In semi-sleep, eyes barely open,

    My first thoughts were to abhor the dawn.

    But the glory of the morning sky

    Grew and I could not ignore the dawn.

    In sober flight my heart reached for it,

    Draped it on my soul and wore the dawn.

    1. Beautifully written! I love the signature at the end too. So perfect. 🙂

      1. Thank you! It was my first ever poetry challenge/ghazal.

        1. And you did such a fantastic job of it! That last verse especially is magnificent. 🙂

    2. Wow, how lovely! That final line will stay with me, thank you for sharing it.

  9. I love it! You clever cat:)

  10. What a talent!

    1. I think you would do a great job of this challenge. 🙂

      1. I would love to but my time is limited….this would take a better part of the afternoon for me.

        1. I understand. Mr. Teddy will have to come visit you and mismatch all your socks. 😛

          1. They be mismatched already. My hubby does the laundry! lol

  11. I never heard or sign this before. While this looks hard I’m going to give this a try. Thank you so much for presenting us with this! : )

    1. I’m so happy you’ll give it a try. The most important thing is just to have fun with it! 🙂

  12. Thanks for coming by my blog. I’m perusing yours, and will do so again.

    1. As I will do yours again undoubtedly. 🙂

  13. A brilliant idea will have ago soon.

    1. I hope you do! Just have fun with it. 🙂

  14. Alright, here’s my first attempt at a Ghazal! It doesn’t exactly follow the rules, but I’ve never been much of a rule follower 🙂 This was a fun challenge; thanks for the inspiration!

    – After this –
    How do we move on after this
    Will I blame you long after this

    Will I love again after this
    Will I want to care after this

    Time all but heals such piercing wounds
    When you go to heal after this

    Even when I try to forgive
    It’s hard to forget after this

    Maybe it is your turn to cry
    To walk in my shoes after this

    Do not know you like I thought
    I do not want to after this

    1. That’s awesome. I just added it to the post. What a great way to tackle the challenge! 🙂

  15. Hmmm- did not know how to ‘SEND’ this to you as the others here – so just linked it? Thanks for this – it was interesting trying to write one! Shew – tied my brain in knots :/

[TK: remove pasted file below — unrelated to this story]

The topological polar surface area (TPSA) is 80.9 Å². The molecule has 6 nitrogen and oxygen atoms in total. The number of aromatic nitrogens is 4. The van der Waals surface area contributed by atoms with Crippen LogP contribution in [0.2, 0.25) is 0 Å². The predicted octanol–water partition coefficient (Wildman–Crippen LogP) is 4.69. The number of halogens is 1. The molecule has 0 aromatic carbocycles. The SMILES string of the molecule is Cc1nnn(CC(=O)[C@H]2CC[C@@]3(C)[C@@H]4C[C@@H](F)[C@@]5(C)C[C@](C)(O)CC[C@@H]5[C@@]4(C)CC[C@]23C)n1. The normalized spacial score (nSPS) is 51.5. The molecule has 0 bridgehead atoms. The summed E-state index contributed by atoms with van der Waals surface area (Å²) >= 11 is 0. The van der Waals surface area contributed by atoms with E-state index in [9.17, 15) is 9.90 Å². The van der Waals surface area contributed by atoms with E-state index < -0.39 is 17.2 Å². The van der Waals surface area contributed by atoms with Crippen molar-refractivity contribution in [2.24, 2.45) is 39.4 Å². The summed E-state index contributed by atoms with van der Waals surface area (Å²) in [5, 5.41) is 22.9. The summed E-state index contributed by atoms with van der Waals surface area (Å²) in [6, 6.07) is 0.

1. What a wonderful ghazal! I just added it to the challenge post. 🙂

  16. A challenge! I’m game…will be back 🙂

  17. Its a great thing you shared here and explained very clearly. Thanks.

    1. I’m glad you felt it was explained clearly! 🙂

  18. I didn’t know the essentials of a Ghazal..Glad you put them in a post..Though somehow I didn’t like the rules of repeating the last word in the first couplet. But then I am new to English ghazals might be this will grow with time..

    1. Ah, I thought these were the Persian ghazal rules. I read that the American ghazals are much more lax when it comes to the rules. I’ll take another gander at them. 🙂

      1. Lol yeah I get it 🙂 rules are the same.. What I meant was when u apply it to say Urdu Hindi ghazals (the only I had seen so far) ghazal couplet sounds nice 🙂 this was my first with ghazals in English and t rule didn’t sound that exciting here..phew, hope it all made sense now

        1. Yeah, I’ve read that ghazals lose some of their beauty when they are written in English because of the way the English language is structured. Since I cannot read Urdu or Hindi, I cannot make any comparison between the different languages.

  19. Another delightful challenge. I shall have to get my thinking cap on ….

    1. I look forward to seeing the results of your thinking cap. 🙂

      1. still trying to get my head around it …. one tricky customer!

  20. Hi Cubby! I finally got a chance to look into writing a Ghazal and I gave it a go. Between making sure every line had the same amount of syllables and qaafiya preceding the radif, I nearly broke a sweat! LOL! 🙂 Since you were my inspiration I wanted to share it with you first. Thanks for the challenge!

    Handmaiden’s Song – A Ghazal

    Regarded is the handmaiden’s low estate, blessed is she
    Belief in the Lord Jesus became her fate, blessed is she

    For He who is mighty and holy has done great things for her